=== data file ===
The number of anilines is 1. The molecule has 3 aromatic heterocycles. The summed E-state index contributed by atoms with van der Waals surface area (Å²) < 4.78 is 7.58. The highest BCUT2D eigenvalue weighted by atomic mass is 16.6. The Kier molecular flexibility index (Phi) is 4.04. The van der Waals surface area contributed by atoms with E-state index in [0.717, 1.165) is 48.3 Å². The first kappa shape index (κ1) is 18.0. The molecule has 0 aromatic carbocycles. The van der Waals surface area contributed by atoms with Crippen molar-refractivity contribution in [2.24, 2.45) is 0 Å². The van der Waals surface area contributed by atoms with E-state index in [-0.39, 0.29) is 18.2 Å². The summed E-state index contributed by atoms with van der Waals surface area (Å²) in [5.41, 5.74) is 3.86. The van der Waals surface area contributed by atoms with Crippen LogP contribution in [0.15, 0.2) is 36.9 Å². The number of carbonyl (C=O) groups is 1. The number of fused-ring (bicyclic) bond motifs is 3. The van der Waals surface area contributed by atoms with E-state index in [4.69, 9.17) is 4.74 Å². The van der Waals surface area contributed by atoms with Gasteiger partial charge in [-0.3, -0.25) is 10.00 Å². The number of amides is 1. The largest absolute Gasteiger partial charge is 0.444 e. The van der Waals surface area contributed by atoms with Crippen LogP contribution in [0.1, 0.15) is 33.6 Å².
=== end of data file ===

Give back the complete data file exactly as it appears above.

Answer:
The number of anilines is 1. The molecule has 3 aromatic heterocycles. The summed E-state index contributed by atoms with van der Waals surface area (Å²) < 4.78 is 7.58. The highest BCUT2D eigenvalue weighted by atomic mass is 16.6. The Kier molecular flexibility index (Phi) is 4.04. The van der Waals surface area contributed by atoms with E-state index in [0.717, 1.165) is 48.3 Å². The first kappa shape index (κ1) is 18.0. The molecule has 0 aromatic carbocycles. The van der Waals surface area contributed by atoms with Crippen molar-refractivity contribution in [2.24, 2.45) is 0 Å². The van der Waals surface area contributed by atoms with E-state index in [-0.39, 0.29) is 18.2 Å². The summed E-state index contributed by atoms with van der Waals surface area (Å²) in [5.41, 5.74) is 3.86. The van der Waals surface area contributed by atoms with Crippen LogP contribution in [0.15, 0.2) is 36.9 Å². The number of carbonyl (C=O) groups is 1. The number of fused-ring (bicyclic) bond motifs is 3. The van der Waals surface area contributed by atoms with E-state index in [4.69, 9.17) is 4.74 Å². The van der Waals surface area contributed by atoms with Gasteiger partial charge in [-0.3, -0.25) is 10.00 Å². The number of amides is 1. The largest absolute Gasteiger partial charge is 0.444 e. The van der Waals surface area contributed by atoms with Crippen LogP contribution in [0.1, 0.15) is 33.6 Å².